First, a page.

We asked Interior Stylist Lauren Hack to talk us through the use of the eternally popular white and grey colour palette.
Whites and greys unpacked
“I don’t see the demand for these palettes changing any time too soon, however I do see a shift towards more natural, raw finishes. I think people are subconsciously craving the warmth in interior spaces that has previously been lost with these cooler palettes and hard, refined surfaces,” she says. “Suppliers are producing more engineered products that emulate natural surfaces – think marble and timbers.
“I also like a bolder use of deep colours throughout interiors. For example, dark, detailed cabinetry or textured wallpapers in deep tones, such as grasscloth wallpaper in navy, dark greys, charcoals and even darker wall colours in accent areas. Refined and luxurious fabrics are popular choices for upholstery and drapery.”
Lauren says her personal lustworthy list includes luxurious, feather-filled velvet cushions. “And I am in love with Diane Bergeron’s collection at Arthur G furniture,” she says. “Also, I just love Bauwerk’s range of limewash paints by Meghan Plowman.
Styling tip 101
“Our very open-plan homes can feel hollow without some depth, created by texture and tone. I suggest trying something like a Bauwerk paint colour in recess walls or an architectural feature of the space.
“Also the use of darker block colours, particularly in kitchen areas, is a popular choice. If your kitchen is all white and you have a fairly modern scheme but want to add some depth, try painting the walls behind your cabinetry or in your kitchen space a dark grey or black and add some timber to soften the contrast.”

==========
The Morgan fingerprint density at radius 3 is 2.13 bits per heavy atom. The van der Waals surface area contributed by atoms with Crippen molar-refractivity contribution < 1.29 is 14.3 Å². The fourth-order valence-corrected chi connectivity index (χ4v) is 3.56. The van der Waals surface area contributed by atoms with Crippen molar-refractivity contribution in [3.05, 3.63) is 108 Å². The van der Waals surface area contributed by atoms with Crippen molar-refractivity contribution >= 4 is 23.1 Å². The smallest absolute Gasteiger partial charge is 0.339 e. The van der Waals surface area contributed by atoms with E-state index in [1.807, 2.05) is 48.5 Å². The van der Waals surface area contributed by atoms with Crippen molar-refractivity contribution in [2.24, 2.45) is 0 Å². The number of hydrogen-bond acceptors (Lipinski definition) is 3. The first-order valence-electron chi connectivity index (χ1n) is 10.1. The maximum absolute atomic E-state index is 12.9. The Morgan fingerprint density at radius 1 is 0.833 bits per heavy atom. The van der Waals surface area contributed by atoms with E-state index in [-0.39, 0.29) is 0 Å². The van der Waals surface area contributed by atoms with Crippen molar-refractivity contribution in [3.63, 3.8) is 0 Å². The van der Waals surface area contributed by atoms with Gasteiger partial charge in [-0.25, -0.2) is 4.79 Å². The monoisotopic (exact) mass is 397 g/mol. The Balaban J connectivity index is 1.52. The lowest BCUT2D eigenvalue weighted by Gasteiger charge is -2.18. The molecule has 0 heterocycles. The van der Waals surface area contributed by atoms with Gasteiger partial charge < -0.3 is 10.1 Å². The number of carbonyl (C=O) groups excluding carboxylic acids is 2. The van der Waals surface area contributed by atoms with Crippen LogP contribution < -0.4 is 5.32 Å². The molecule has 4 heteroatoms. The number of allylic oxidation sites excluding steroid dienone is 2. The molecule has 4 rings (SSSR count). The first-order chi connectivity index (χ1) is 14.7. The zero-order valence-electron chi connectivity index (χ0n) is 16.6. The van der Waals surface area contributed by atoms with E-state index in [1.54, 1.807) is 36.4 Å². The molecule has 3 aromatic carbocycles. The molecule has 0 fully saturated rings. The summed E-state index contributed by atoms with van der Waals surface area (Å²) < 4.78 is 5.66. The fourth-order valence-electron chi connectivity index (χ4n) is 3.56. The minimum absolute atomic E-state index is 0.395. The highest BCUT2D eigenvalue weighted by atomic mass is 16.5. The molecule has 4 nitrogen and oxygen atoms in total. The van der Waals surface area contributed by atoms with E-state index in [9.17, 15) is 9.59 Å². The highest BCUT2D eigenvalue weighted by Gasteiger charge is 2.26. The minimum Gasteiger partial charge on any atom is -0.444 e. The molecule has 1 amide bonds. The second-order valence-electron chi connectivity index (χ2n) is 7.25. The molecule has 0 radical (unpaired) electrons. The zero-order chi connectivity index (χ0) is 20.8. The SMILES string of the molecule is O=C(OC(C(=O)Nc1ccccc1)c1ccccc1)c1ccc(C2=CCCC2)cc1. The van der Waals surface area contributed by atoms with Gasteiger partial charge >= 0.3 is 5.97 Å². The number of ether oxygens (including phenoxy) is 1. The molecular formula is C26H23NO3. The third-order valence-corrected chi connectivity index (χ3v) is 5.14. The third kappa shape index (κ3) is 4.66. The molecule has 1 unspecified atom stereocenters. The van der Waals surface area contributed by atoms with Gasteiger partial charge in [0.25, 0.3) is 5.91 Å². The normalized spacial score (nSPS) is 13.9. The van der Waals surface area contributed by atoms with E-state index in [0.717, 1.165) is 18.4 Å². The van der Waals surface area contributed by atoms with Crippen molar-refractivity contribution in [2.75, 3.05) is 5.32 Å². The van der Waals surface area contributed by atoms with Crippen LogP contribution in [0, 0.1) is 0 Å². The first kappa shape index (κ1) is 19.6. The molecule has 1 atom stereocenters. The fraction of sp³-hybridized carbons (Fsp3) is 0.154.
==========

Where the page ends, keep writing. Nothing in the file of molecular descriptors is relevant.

Lauren’s favourite things
$100 to spend: Scatter cushions. A simple and cost-effective way of instantly adding flair to a space.
$500 to spend: A large print to add some character to a space or mirror to open up the space and reflect light.
$5000 to spend: A silk floor rug, new sofa or dining set.
Unlimited splurge? I would have a shopping spree at the Montauk Lighting Co. Or I would ship furniture across from One Kings Lane in the US.
Ditch or keep?
- Grandma’s vases
- A velvet couch
- A geometric dhurrie rug
- A mud australia fruit bowl
- Bohemian crystal
- A metal side table
- An Asian teak entertainment unit (If it’s vintage/antique – keep, if not – ditch it.)
- A wrought-iron outdoor setting (Depends on the context of the home – wrought iron works perfectly in a Hamptons or Federation-style home but not in a contemporary setting.)
- A leather armchair (If it’s tan leather – keep.)
- A vintage chandelier (If appropriate for the proportions of your home, keep.)
- A stained-glass lampshade
- Tolix reproduction bar stools (These have been done to death, so perhaps aim for something a little different.)
- A brightly printed doona cover (Try statement European cushions on neutral bed linen instead.)
- Laminated buffet
- A dream catcher (These have seen their time, macrame wall hangings are the new dream catchers.)